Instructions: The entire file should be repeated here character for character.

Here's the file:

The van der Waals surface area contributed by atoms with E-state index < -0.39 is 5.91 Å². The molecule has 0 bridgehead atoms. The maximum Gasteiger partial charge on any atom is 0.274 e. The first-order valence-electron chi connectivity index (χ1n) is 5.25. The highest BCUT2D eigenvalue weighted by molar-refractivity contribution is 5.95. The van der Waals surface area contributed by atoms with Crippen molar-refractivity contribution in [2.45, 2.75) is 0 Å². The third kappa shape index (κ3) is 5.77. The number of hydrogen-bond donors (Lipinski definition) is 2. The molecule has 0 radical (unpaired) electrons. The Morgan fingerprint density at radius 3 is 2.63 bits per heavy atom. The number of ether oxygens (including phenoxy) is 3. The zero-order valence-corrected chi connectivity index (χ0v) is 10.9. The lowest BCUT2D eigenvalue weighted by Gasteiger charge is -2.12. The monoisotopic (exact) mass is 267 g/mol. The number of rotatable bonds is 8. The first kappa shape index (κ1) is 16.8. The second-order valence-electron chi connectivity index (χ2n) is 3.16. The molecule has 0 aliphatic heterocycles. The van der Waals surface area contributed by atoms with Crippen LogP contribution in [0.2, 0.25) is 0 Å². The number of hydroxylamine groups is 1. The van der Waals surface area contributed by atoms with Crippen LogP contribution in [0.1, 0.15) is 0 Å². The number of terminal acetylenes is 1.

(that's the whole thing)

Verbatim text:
The van der Waals surface area contributed by atoms with E-state index < -0.39 is 5.91 Å². The molecule has 0 bridgehead atoms. The maximum Gasteiger partial charge on any atom is 0.274 e. The first-order valence-electron chi connectivity index (χ1n) is 5.25. The highest BCUT2D eigenvalue weighted by molar-refractivity contribution is 5.95. The van der Waals surface area contributed by atoms with Crippen molar-refractivity contribution in [2.45, 2.75) is 0 Å². The third kappa shape index (κ3) is 5.77. The number of hydrogen-bond donors (Lipinski definition) is 2. The molecule has 0 radical (unpaired) electrons. The Morgan fingerprint density at radius 3 is 2.63 bits per heavy atom. The number of ether oxygens (including phenoxy) is 3. The zero-order valence-corrected chi connectivity index (χ0v) is 10.9. The lowest BCUT2D eigenvalue weighted by Gasteiger charge is -2.12. The monoisotopic (exact) mass is 267 g/mol. The number of rotatable bonds is 8. The first kappa shape index (κ1) is 16.8. The second-order valence-electron chi connectivity index (χ2n) is 3.16. The molecule has 0 aliphatic heterocycles. The van der Waals surface area contributed by atoms with Crippen LogP contribution in [0.2, 0.25) is 0 Å². The number of hydroxylamine groups is 1. The van der Waals surface area contributed by atoms with Crippen LogP contribution in [0.1, 0.15) is 0 Å². The number of terminal acetylenes is 1.